Saturday, January 16, 2010

Martha Coakley is right

I think I figured out the lone remaining difference between the 2 major parties: The Republicans think they should be able to force their religion on everyone else; the Democrats don't.

Confronted by right-wing host Ken Pittman of WBSM radio in New Bedford, Massachusetts, Democratic Senate candidate Martha Coakley quite properly said ER workers should be required to follow the law allowing rape victims to receive emergency contraception. Coakley asked Pittman, "If someone has been the victim of a rape, an assault, and she goes to an emergency room to get contraception, someone else should say, 'Oh, no, I don't believe in this, so I'm going to affect your constitutional rights'?"

Coakley's Republican opponent Scott "Records" Brown thinks so. Brown introduced a bill in the Massachusetts legislature that would have let hospital workers deny such emergency contraception - thereby forcing their religion on rape victims. (This bill did not pass.)

Naturally, right-wing blogs are accusing Coakley of being anti-Catholic. This accusation is particularly idiotic, as Coakley is herself Catholic! Further, the wingnutosphere made up a different Coakley quote out of thin air (and the Washington Times of course repeated it as if it was real).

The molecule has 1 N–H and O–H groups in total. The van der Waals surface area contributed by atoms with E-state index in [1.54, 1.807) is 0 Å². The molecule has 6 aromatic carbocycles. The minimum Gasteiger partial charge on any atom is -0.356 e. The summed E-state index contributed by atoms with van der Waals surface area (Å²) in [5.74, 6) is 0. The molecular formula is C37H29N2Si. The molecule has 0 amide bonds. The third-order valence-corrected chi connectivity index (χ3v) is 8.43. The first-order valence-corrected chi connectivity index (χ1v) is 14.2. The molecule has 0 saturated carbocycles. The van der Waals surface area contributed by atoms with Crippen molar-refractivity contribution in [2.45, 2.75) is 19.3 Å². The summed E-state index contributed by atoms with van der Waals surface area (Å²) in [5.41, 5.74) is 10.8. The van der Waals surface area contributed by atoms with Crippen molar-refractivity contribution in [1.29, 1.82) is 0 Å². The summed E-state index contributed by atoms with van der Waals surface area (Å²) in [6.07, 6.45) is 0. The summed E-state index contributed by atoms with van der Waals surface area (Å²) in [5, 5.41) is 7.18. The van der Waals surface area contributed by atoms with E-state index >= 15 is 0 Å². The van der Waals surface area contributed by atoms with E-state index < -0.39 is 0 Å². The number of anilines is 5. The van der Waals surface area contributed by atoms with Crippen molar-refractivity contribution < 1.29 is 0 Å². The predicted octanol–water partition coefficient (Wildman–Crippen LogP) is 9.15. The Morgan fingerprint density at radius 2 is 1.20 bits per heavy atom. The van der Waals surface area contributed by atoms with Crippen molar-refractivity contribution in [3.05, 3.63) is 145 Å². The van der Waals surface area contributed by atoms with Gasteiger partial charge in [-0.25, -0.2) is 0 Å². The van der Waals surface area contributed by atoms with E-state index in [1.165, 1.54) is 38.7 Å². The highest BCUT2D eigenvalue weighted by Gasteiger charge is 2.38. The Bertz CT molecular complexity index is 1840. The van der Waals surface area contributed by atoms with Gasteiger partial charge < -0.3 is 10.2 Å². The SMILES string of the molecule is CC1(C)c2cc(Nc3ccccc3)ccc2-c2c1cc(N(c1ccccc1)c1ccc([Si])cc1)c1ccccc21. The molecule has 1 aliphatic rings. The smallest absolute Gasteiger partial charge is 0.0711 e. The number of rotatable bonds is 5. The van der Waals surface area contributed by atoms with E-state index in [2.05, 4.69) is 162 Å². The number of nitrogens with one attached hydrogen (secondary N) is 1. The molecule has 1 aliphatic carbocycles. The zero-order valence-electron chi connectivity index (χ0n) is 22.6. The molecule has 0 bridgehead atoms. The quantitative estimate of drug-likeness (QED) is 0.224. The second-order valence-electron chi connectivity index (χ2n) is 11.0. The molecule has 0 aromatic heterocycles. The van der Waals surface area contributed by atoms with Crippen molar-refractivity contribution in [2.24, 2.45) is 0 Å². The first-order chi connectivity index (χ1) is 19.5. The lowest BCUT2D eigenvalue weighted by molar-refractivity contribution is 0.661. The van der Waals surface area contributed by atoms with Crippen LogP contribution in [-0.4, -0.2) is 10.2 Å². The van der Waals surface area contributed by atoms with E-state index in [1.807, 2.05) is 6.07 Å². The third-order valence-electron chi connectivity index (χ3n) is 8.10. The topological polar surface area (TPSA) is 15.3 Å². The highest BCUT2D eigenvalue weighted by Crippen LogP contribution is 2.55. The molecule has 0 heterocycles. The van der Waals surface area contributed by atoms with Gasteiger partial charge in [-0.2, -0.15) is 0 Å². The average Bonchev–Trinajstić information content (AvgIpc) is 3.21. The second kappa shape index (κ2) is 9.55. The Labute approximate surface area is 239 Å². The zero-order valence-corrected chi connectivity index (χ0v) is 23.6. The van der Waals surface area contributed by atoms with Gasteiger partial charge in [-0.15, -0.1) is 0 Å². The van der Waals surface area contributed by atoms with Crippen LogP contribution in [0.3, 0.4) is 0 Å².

1. Actually, you have it backward (just like Coakley did). There is a difference between having a right to not be denied something by law and forcing someone to do it for you (against their conscience).

    Personally, I don't think Coakley is anti-Catholic. However, for the Attorney General, she sure doesn't seem to know much about basic constitutional law.

    Prof. Althouse posted about the issue today here:

  2. Nope, Coakley had it right. Scott Brown's bill would have enabled ER workers to force their religion on rape victims.